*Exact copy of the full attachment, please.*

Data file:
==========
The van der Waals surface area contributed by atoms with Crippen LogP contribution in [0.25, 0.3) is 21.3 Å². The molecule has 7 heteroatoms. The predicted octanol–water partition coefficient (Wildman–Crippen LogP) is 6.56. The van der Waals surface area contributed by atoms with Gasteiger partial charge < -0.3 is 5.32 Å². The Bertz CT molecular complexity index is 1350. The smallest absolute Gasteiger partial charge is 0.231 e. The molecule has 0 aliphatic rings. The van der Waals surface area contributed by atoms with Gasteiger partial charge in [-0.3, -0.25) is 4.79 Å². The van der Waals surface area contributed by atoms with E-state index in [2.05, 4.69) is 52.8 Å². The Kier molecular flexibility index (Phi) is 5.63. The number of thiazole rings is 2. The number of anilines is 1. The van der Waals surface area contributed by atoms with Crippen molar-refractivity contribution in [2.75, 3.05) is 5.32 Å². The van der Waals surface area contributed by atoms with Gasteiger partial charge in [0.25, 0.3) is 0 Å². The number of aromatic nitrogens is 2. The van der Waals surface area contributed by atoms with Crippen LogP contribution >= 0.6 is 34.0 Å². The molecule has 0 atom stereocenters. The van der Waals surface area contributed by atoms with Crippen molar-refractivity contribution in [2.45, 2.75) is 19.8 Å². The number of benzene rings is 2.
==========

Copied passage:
The van der Waals surface area contributed by atoms with Crippen LogP contribution in [0.25, 0.3) is 21.3 Å². The molecule has 7 heteroatoms. The predicted octanol–water partition coefficient (Wildman–Crippen LogP) is 6.56. The van der Waals surface area contributed by atoms with Gasteiger partial charge < -0.3 is 5.32 Å². The Bertz CT molecular complexity index is 1350. The smallest absolute Gasteiger partial charge is 0.231 e. The molecule has 0 aliphatic rings. The van der Waals surface area contributed by atoms with Gasteiger partial charge in [-0.3, -0.25) is 4.79 Å². The van der Waals surface area contributed by atoms with E-state index in [2.05, 4.69) is 52.8 Å². The Kier molecular flexibility index (Phi) is 5.63. The number of thiazole rings is 2. The number of anilines is 1. The van der Waals surface area contributed by atoms with Crippen molar-refractivity contribution in [2.75, 3.05) is 5.32 Å². The van der Waals surface area contributed by atoms with Gasteiger partial charge in [0.25, 0.3) is 0 Å². The number of aromatic nitrogens is 2. The van der Waals surface area contributed by atoms with Crippen LogP contribution >= 0.6 is 34.0 Å². The molecule has 0 atom stereocenters. The van der Waals surface area contributed by atoms with Crippen molar-refractivity contribution in [2.45, 2.75) is 19.8 Å². The number of benzene rings is 2.